A former employee of Mentor Corporation, manufacturer of silicone breast implants, came forward this week alleging that the company corrected leakage defects in doctors’ samples, but not in implants intended for use in women’s bodies. The whistleblower sent a letter to the Food and Drug Administration (FDA), which issued an approvable letter for the implants in July, stating “I am very concerned about the safety of women using these breast implants if they were to become widely available as an FDA-approved product,” reports the Washington Post.
In his letter, the former employee, an engineer, said that Mentor discovered that sample implants left an oily slick on the hands of doctors and prospective patients, and asked engineers to correct the issue. They did so, but the higher-quality anti-leakage patch was never put to use on implants destined for internal use. National Organization for Women president Kim Gandy said that “These findings are more proof that Mentor Corp. cares more about the bottom line than it does about women’s lives. The FDA has a responsibility to put our health first.”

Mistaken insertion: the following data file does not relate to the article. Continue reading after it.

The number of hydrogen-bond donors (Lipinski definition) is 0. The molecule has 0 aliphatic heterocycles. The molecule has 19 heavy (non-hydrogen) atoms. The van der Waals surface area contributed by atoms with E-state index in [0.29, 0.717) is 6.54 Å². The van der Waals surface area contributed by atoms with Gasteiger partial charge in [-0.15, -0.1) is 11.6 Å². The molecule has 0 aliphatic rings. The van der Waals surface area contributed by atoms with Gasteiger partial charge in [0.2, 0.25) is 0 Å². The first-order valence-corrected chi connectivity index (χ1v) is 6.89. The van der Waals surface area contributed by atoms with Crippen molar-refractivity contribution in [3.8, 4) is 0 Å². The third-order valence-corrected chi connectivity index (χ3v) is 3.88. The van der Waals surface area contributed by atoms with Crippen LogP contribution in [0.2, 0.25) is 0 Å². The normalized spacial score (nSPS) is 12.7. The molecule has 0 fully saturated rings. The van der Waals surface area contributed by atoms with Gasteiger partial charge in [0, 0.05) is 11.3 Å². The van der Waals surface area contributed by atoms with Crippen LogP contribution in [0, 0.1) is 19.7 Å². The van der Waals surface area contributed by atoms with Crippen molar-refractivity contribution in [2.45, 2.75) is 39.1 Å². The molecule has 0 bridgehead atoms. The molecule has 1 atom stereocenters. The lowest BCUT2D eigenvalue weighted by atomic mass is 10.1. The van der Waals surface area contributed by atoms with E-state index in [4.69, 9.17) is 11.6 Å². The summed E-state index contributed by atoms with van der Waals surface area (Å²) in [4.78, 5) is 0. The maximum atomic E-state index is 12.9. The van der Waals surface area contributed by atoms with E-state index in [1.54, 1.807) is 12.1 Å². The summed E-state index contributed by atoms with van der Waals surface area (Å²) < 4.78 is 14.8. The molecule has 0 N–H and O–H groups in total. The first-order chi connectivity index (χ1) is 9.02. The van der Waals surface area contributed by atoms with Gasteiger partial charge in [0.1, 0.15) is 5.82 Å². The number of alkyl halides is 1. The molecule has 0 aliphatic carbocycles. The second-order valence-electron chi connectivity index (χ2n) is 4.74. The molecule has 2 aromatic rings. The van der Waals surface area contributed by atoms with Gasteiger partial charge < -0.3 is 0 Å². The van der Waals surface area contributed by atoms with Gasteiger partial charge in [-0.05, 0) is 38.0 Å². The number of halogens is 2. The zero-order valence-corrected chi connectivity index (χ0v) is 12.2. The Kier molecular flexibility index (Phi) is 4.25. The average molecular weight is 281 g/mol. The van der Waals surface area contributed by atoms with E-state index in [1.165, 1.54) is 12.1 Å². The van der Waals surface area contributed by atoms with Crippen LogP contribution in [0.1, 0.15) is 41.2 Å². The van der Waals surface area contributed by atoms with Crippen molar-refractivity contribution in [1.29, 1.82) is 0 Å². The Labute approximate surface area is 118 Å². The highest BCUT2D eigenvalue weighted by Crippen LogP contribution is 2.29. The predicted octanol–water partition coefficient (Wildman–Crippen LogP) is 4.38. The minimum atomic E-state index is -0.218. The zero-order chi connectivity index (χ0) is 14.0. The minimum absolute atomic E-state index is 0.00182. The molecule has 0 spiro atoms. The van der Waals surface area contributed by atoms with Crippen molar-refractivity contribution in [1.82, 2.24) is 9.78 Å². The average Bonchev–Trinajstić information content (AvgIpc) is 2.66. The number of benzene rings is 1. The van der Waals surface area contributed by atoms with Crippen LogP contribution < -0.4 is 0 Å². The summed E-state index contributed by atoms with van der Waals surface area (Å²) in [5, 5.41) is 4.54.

Mentor denies the allegations, and FDA spokeswoman Julie Zawisza said agency officials “do not have concerns” about the issues surrounding the anti-leakage patches on sample implants, reports Reuters. However, one member of the FDA committee that evaluated the implants in April told the Washington Post that “she was disturbed to learn that women were trying out a modified Mentor device without knowing that the actual implant might be different.”